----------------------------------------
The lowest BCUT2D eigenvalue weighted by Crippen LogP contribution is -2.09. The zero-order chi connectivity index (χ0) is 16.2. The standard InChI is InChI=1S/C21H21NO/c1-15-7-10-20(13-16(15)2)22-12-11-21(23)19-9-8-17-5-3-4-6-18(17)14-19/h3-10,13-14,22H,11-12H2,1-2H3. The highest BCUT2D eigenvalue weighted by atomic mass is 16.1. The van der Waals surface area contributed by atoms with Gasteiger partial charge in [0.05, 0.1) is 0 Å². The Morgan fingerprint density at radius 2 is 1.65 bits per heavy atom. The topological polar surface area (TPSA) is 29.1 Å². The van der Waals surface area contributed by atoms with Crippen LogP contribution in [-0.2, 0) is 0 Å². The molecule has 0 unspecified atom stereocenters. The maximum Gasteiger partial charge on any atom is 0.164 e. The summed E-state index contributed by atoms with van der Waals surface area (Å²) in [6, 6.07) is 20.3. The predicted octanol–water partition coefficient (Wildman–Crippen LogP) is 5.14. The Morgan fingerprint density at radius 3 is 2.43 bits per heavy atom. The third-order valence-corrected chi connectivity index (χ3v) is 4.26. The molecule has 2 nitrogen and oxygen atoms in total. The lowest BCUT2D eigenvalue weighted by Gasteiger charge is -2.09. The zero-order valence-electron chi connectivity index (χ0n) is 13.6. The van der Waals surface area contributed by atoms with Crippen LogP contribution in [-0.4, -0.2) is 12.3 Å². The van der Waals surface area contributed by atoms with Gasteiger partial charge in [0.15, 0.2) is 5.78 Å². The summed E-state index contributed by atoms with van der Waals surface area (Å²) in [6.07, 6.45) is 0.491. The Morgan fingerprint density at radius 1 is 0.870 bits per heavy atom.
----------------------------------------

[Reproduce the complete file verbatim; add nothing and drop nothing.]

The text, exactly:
The lowest BCUT2D eigenvalue weighted by Crippen LogP contribution is -2.09. The zero-order chi connectivity index (χ0) is 16.2. The standard InChI is InChI=1S/C21H21NO/c1-15-7-10-20(13-16(15)2)22-12-11-21(23)19-9-8-17-5-3-4-6-18(17)14-19/h3-10,13-14,22H,11-12H2,1-2H3. The highest BCUT2D eigenvalue weighted by atomic mass is 16.1. The van der Waals surface area contributed by atoms with Gasteiger partial charge in [0.05, 0.1) is 0 Å². The Morgan fingerprint density at radius 2 is 1.65 bits per heavy atom. The topological polar surface area (TPSA) is 29.1 Å². The van der Waals surface area contributed by atoms with Crippen LogP contribution in [-0.2, 0) is 0 Å². The molecule has 0 unspecified atom stereocenters. The maximum Gasteiger partial charge on any atom is 0.164 e. The summed E-state index contributed by atoms with van der Waals surface area (Å²) in [6, 6.07) is 20.3. The predicted octanol–water partition coefficient (Wildman–Crippen LogP) is 5.14. The Morgan fingerprint density at radius 3 is 2.43 bits per heavy atom. The third-order valence-corrected chi connectivity index (χ3v) is 4.26. The molecule has 2 nitrogen and oxygen atoms in total. The lowest BCUT2D eigenvalue weighted by Gasteiger charge is -2.09. The zero-order valence-electron chi connectivity index (χ0n) is 13.6. The van der Waals surface area contributed by atoms with Crippen LogP contribution in [-0.4, -0.2) is 12.3 Å². The van der Waals surface area contributed by atoms with Gasteiger partial charge in [0.15, 0.2) is 5.78 Å². The summed E-state index contributed by atoms with van der Waals surface area (Å²) in [6.07, 6.45) is 0.491. The Morgan fingerprint density at radius 1 is 0.870 bits per heavy atom.